Even after that ‘wee mistake’ by Tesco, Deputy Prime Minister Nick Clegg wrote to thousands of businesses, inviting them to sign-up to the Youth Contract.  Under this scheme, employers are paid £2.75 for every 18-20 year-old they take-on for ‘work experience’: the young people are not paid.  Previously, such placements were restricted to two-weeks, but the Tory-Lib Dem Government has now increased them to eight-weeks.  The young people, who must be in receipt of JSA, are ‘required’ to attend placements in order to continue receiving their benefits.  Companies who have already taken advantage of the stream of free labour (and payments from the taxpayer) include Asda, Tesco, Wilkinsons, Poundstretcher, Pizza Hut, McDonald’s, Poundland, Boots, Holland and Barratt, Primark and Argos.  Some of these companies are now considering their part in the exploitation of young people, not because they have suddenly discovered a sense of morality, but because they fear negative publicity surrounding the scheme may affect their profits.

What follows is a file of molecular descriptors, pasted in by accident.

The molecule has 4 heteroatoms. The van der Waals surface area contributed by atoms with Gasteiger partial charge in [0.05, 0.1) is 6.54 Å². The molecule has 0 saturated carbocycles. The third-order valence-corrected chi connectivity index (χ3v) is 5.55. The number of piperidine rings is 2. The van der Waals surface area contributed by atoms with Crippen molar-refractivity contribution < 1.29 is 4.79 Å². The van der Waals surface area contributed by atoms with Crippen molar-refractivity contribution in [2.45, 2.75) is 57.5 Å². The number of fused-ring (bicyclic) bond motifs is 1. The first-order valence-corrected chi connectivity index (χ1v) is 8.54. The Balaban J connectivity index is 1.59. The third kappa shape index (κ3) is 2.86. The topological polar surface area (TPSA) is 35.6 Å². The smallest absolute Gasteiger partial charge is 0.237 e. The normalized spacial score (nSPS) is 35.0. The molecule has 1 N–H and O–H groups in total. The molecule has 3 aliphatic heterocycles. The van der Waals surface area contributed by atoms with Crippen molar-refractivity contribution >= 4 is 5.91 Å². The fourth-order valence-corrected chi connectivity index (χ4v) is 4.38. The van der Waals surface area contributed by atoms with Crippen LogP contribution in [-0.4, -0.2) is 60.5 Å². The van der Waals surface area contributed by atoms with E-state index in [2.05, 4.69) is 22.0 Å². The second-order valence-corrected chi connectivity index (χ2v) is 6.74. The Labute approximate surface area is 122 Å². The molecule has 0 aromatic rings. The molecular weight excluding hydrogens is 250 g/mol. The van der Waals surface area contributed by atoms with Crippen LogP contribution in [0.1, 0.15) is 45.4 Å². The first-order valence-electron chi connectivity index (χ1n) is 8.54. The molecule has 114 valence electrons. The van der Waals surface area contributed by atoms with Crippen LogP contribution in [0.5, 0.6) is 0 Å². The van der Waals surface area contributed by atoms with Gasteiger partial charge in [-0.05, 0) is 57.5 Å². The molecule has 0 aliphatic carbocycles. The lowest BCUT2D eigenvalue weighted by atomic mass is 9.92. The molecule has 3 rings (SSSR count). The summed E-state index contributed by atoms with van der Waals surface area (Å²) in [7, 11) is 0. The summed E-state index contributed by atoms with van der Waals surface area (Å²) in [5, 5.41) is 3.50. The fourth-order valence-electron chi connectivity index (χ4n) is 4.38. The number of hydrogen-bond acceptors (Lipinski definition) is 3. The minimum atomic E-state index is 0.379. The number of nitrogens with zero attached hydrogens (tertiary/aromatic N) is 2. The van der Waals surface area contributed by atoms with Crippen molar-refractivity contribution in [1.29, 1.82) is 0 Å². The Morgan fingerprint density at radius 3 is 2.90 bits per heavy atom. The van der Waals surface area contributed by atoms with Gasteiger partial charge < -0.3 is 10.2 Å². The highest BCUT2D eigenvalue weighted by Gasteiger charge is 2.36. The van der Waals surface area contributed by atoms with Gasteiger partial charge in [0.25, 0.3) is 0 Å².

There is another scam used to artificially reduce the unemployment figures, and which has resulted in one company recording a turnover last year of £234million: the firm is A4e, formerly known as Action for Employment.  All of its UK income stems from contracts with the government, primarily the Department for Work and Pensions (DWP), and relates to work previously done by civil servants in Jobcentres around the country.  A4e’s Chief Executive, Emma Harrison – also the Tory-led Government’s ‘Back to Work Tsar’ – last year received a salary of £8.6million.

A4e is contracted to provide ‘back to work’ courses for people unemployed for more than a year.  Again, Jobseekers are ‘required’ to attend the courses or face losing their benefit.  Meanwhile, people who have attended the courses make clear much of their time was spent sitting in a room, doing nothing.  A4e required them to sign blank ‘time sheets’, which the company filled-in later and submitted for payment by the DWP.

Crisis, what crisis?  Some people are doing very nicely out of the collapse of global capitalism, all of them capitalists, of course.